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40Re: [PPLetterpress] contact frames

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  • Katie Harper
    Aug 24, 2001
      It would appear that there are as many success stories as failure stories
      with "non-standard" exposure methods of photopolymer plates. Is this true
      for washout methods as well? As an educator, I'm often trying to help
      students use plates in less than ideal circumstances (part of the learning
      process is to do it themselves), using a combination of vacuum exposure
      units for general printmaking and hand washout (with Harold's special brush,
      no less!). That combination of non-standard procedures seems to be the kiss
      of death to fine detail or type under 18 points.

      Any hints on increasing success with hand washout?

      Katie Harper
      Cincinnati, OH

      Remember: Book arts will save the world!

      > From: Inge Bruggeman <inge@...>
      > Reply-To: PPLetterpress@yahoogroups.com
      > Date: Wed, 22 Aug 2001 14:37:25 -0700
      > To: <PPLetterpress@yahoogroups.com>
      > Subject: [PPLetterpress] contact frames
      > Hello.
      > I'm glad to see this list running.
      > I'm writing in response to Harold's note:
      > ....All this to say that if you care about the quality of your (expensive)
      > photopolymer plates, you should not use an exposure unit for alt-process...
      > In general I would agree that there are more possibilities for problems when
      > using 'low tech' means for making photopolymer plates, however, i believe
      > that if a person has time to come to understand how the photopolymer plates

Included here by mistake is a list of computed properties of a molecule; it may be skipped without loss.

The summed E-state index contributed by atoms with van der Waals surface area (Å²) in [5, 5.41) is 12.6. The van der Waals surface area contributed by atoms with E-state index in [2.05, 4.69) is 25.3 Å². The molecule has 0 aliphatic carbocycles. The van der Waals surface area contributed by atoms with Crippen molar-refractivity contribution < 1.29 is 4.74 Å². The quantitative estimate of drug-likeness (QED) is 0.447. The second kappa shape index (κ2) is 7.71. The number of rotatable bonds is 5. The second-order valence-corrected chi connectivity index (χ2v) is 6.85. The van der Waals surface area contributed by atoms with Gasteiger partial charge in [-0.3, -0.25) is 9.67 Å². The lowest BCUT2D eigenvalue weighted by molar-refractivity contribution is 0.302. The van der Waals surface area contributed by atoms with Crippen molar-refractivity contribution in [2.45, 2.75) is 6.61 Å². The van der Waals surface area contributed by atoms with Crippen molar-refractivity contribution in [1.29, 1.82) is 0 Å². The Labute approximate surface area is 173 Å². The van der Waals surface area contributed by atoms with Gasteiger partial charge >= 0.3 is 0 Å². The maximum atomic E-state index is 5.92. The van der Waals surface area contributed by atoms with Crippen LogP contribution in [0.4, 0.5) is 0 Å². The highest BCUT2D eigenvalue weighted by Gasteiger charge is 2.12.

> work that there are a variety of set-ups that can work. I have an exposure
      > unit that I made myself with a vacuum frame (I got from an old print shop
      > that was going out of business). This vacuum frame slides under my exposure
      > unit and I use very thin clear vinyl instead of the Kreene stuff. However,
      > when I'm teaching I often use contact frames from Freestyle in Los
      > Angeles(instead of travelling with an exposure unit or depending on one to
      > be there), and have had excellent results, even with delicate type. This
      > contact frame is different from the one previously described in that it has
      > very strong spring clips that form a strong and even pressure.
      > This contact frame has given me better results than many vacuum frames that
      > do not have Kreene or clear vinyl.
      > I would definitely recommend taking classes in photopolymer platemaking
      > though before using alternative platemaking methods because it would end up
      > being very expensive, as Harold said.
      > Inge Bruggeman
      > ********************
      > Inge Bruggeman of INK-A! Press
      > & Textura Letterpress Printing
      > 1017 SE 34th Avenue
      > Portland, OR 97214
      > www.texturaprinting.com
      > [Non-text portions of this message have been removed]
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